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How’d They Get That Job???

“The reason she got the job is because she can’t do the job.  The leader (term used loosely) doesn’t like people working for them that will push back, question, or “rock the boat”.  She got the job because she’s a safe hire and will do whatever the leader wants. Everyone knows this.  The leaders entire team is composed of people that will follow orders, not question the status quo, and just fall in line.”

How would you like to be the “she” in that conversation?  By the way, it could just as easily be “he.”

How would you like to be the leader in that conversation?  Not exactly a shining portrayal of leadership greatness.

IF and it’s a big IF – If this is true, there are several issues any leader with integrity would have with this scenario.   I’m not going to discuss those issues – I’m choosing to treat this like a case study and go a different direction.  By the way, like all case studies we explore, the names have been changed to protect the innocent – so stop trying to guess who I’m talking about.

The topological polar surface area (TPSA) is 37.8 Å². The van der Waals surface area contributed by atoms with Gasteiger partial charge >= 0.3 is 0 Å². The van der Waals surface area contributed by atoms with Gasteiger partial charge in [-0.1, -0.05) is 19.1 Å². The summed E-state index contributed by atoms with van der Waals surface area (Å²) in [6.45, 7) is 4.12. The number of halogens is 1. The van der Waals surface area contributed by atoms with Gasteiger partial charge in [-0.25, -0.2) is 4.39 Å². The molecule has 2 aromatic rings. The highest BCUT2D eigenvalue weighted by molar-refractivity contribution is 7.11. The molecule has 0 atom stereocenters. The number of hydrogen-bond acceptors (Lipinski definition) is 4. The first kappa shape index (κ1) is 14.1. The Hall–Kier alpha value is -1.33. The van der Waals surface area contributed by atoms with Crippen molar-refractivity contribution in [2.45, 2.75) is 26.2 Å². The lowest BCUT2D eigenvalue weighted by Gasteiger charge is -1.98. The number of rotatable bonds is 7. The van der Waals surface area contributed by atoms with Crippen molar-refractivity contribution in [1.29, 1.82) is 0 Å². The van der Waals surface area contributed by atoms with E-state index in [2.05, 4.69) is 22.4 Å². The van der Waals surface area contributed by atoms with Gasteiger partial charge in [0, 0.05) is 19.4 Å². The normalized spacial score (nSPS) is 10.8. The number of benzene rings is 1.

Now,  I want to ask some questions to spur all of us to engage in some Courageous Conversations to examine ourselves.  Why? Because the fact of the matter is any of us could be either of them, depending upon who you ask.

  1. If a leader of a major organization (large nonprofit, educational institution, city government) purposefully hires people that “can’t do the job” or “ who just fall in line”, how can they do that and not be held accountable? Whose job is it to hold them accountable?
  2. If this does happen, and the leader isn’t held accountable, what does that say about our expectations of our leaders?
  3. Where’s the line between proper authority and dictatorial or passive-aggressive control?
  4. Is there ever a time when it’s appropriate to hire and surround yourself with “yes men and women”?  If so, when?
  5. How long will you stay on a job, that doesn’t let you do your job?
  6. Why and when can people “thinking” be a threat to leadership?

So, what are you ABLE to do?  Spend some time answering these questions.  Better yet, if you’re a leader, use these questions during an open group dialogue with your team.  It’s one way to find out if you’re one of the two people mentioned in the conversation above.

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